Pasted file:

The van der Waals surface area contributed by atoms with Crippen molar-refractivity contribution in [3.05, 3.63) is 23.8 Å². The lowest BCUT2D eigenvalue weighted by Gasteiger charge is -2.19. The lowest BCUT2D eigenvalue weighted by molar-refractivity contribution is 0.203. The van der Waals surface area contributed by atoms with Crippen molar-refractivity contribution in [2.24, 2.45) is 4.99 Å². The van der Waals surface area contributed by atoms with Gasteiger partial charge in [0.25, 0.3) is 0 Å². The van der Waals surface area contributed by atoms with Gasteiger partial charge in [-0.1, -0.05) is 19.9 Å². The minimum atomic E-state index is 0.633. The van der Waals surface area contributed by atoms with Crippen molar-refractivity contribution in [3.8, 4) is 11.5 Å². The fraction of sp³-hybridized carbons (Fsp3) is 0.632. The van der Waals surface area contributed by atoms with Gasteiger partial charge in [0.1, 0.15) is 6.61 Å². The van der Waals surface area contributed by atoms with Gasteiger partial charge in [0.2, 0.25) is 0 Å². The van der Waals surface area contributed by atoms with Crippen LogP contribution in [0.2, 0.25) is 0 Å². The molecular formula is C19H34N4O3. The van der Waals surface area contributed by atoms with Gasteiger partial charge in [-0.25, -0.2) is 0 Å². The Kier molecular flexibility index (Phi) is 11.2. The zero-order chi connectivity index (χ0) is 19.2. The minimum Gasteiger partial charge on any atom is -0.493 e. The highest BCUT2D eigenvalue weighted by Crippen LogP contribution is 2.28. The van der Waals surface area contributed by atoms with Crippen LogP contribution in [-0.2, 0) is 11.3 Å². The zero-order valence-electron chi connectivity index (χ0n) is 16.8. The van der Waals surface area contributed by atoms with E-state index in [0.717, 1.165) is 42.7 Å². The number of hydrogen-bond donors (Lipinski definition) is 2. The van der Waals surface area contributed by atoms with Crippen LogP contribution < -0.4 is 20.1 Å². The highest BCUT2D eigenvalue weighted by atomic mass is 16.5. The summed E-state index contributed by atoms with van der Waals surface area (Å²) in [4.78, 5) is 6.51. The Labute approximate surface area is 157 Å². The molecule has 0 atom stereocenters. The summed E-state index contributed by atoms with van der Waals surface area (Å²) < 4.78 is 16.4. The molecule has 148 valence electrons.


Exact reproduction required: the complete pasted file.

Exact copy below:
The van der Waals surface area contributed by atoms with Crippen molar-refractivity contribution in [3.05, 3.63) is 23.8 Å². The lowest BCUT2D eigenvalue weighted by Gasteiger charge is -2.19. The lowest BCUT2D eigenvalue weighted by molar-refractivity contribution is 0.203. The van der Waals surface area contributed by atoms with Crippen molar-refractivity contribution in [2.24, 2.45) is 4.99 Å². The van der Waals surface area contributed by atoms with Gasteiger partial charge in [0.25, 0.3) is 0 Å². The van der Waals surface area contributed by atoms with Gasteiger partial charge in [-0.1, -0.05) is 19.9 Å². The minimum atomic E-state index is 0.633. The van der Waals surface area contributed by atoms with Crippen molar-refractivity contribution in [3.8, 4) is 11.5 Å². The fraction of sp³-hybridized carbons (Fsp3) is 0.632. The van der Waals surface area contributed by atoms with Gasteiger partial charge in [0.1, 0.15) is 6.61 Å². The van der Waals surface area contributed by atoms with Gasteiger partial charge in [0.2, 0.25) is 0 Å². The van der Waals surface area contributed by atoms with Crippen LogP contribution in [0.2, 0.25) is 0 Å². The molecular formula is C19H34N4O3. The van der Waals surface area contributed by atoms with Gasteiger partial charge in [-0.25, -0.2) is 0 Å². The Kier molecular flexibility index (Phi) is 11.2. The zero-order chi connectivity index (χ0) is 19.2. The minimum Gasteiger partial charge on any atom is -0.493 e. The highest BCUT2D eigenvalue weighted by Crippen LogP contribution is 2.28. The van der Waals surface area contributed by atoms with Crippen LogP contribution in [-0.2, 0) is 11.3 Å². The zero-order valence-electron chi connectivity index (χ0n) is 16.8. The van der Waals surface area contributed by atoms with E-state index in [0.717, 1.165) is 42.7 Å². The number of hydrogen-bond donors (Lipinski definition) is 2. The van der Waals surface area contributed by atoms with Crippen LogP contribution < -0.4 is 20.1 Å². The highest BCUT2D eigenvalue weighted by atomic mass is 16.5. The summed E-state index contributed by atoms with van der Waals surface area (Å²) in [4.78, 5) is 6.51. The Labute approximate surface area is 157 Å². The molecule has 0 atom stereocenters. The summed E-state index contributed by atoms with van der Waals surface area (Å²) < 4.78 is 16.4. The molecule has 148 valence electrons.